Here's the 2nd consecutive book I've read in which the Message is that your Dream Job or Dream Career may ultimately not B worth the effort U put in2 it. I hava hard time arguing w/ this.
Philip Norman's EVERYONE'S GONE TO THE MOON (1995) follows the misadventures of young newspaper reporter Louis Brennan as he moves from a nothing job on an undistinguished daily paper somewhere in the North of England in the mid-1960s 2 his Dream Job on the LONDON SUNDAY DISPATCH MAGAZINE (apparently modeled on the real-life LONDON SUNDAY TIMES MAGAZINE).
Getting his Dream Job is unbelievably EZ 4 Louis. The real challenge comes when he hasta adapt 2 the Reality that Xists at his Dream Job. Bcos even tho Louis gets a chance 2 interview J.R.R. Tolkien, Yoko Ono, Jagger & Richards, Marianne Faithfull, Elizabeth Taylor & Richard Burton & more, that doesn't necessarily mean all his work gets published. Or that Louis gets even happier when it does.
Turns out his fellow staffers at the SUNDAY DISPATCH MAG are almost all lazy, stuck-up, backstabbing prima donnas, who do suprisingly little work 4 a mag that hasta come out each wk.
Louis latches-on 2 an editor/mentor who at 1st Cms like a really great guy -- supporting & inspiring Louis 2 do more than is required, 2 really shoot 4 the moon. Not that Louis needs much Ncouraging -- the writing is always blissfully EZ 4 him. It never lets him down.
It's PEOPLE who let him down, every time.
Turns out his editor/mentor is 2-faced & lies about almost EVERYTHING. & Louis hasa sorta-girlfriend who it turns out is even WORSE.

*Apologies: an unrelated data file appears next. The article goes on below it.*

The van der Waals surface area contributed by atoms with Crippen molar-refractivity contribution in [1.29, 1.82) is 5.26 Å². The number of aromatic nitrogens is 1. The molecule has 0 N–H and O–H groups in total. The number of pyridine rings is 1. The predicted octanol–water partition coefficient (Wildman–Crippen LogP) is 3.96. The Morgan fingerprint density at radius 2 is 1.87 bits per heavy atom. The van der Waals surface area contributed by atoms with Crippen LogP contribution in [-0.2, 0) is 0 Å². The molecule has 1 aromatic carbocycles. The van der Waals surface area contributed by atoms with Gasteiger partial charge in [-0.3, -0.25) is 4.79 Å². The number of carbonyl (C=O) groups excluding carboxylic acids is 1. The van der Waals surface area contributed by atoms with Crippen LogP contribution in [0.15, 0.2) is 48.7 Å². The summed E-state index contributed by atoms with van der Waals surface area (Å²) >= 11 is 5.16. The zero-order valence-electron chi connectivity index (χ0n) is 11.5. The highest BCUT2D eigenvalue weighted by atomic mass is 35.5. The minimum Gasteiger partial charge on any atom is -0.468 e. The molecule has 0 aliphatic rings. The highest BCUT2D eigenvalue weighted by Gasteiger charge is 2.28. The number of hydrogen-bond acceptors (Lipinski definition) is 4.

It helps that the book takes place during the era of "Swinging London," so it doesn't Cm like a stretch that Louis should Nd up attending a recording session 4 the Beatles' "A Day in the Life," or at a party where Jagger & Richards get arrested 4 drug possession. & Norman was a reporter 4 the LONDON SUNDAY TIMES at the Nd of the '60s, so I'm sure he knows whereof he speaks. The "superstar" guests all Cm like real down-2-Earth people, totally normal & Blievable.
The book is funny & suprising & will definitely carry U along -- & if U've ever quit a really bad, stressful job & remember how great U felt while walking away, the Happy Nding 4 Louis will ring true 4 U.
There R a couple minor problems. There is a LOT of writing about fashion in this book -- understandable, Bcos hip London fashion was a big deal back in the mid-'60s. Norman often Dscribes in great Dtail what a character is wearing -- 2 the point where U may not know what a character looks like, but U have no doubt about what they're dressed in.
Also: Louis has no real inner life. He doesn't Cm 2 think much about the various Btrayals that R inflicted on him. Up til the point at the Nd of the book when he quits his dream job, he just continues 2 B stabbed in the heart repeatedly by his so-called friends. Tho we can C that things upset him, he seldom XPRESSES it 2 NE1. & most of us woulda blown-up or told somebody off LONG B4 Louis does.
We also never get 2 READ NE of Louis's interviews/articles w/ famous folks.
Nevertheless, MOON is such a vivid picture of mid-'60s Swinging London that it's well worth reading -- especially if yr an Anglophile, music fan, frustrated writer... If U've ever worked on NE kind of publication, U'll probly getta kick out of it.
It was good enuf that I went ahead & skimmed thru Norman's Beatles biography, SHOUT! (1981) -- a pretty solid & Dtailed recounting of the Beatles' story, tho if U already know mosta the story (& who doesn't?) I don't think it has much that's new, tho mayB it did at the time....
Also, I learned something from MOON: Amy Johnson, who's referred-2 in Al Stewart's song "Flying Sorcery" (on his YEAR OF THE CAT album), was a real person -- a pioneering English flier who held records 4 solo flights from Britain 2 Australia, & who died in a plane crash in the Thames Estuary in 1941. I thot mayB Amy was just Amelia Earhart under another name, but not so. Guess I don't know my British history as well as I thot....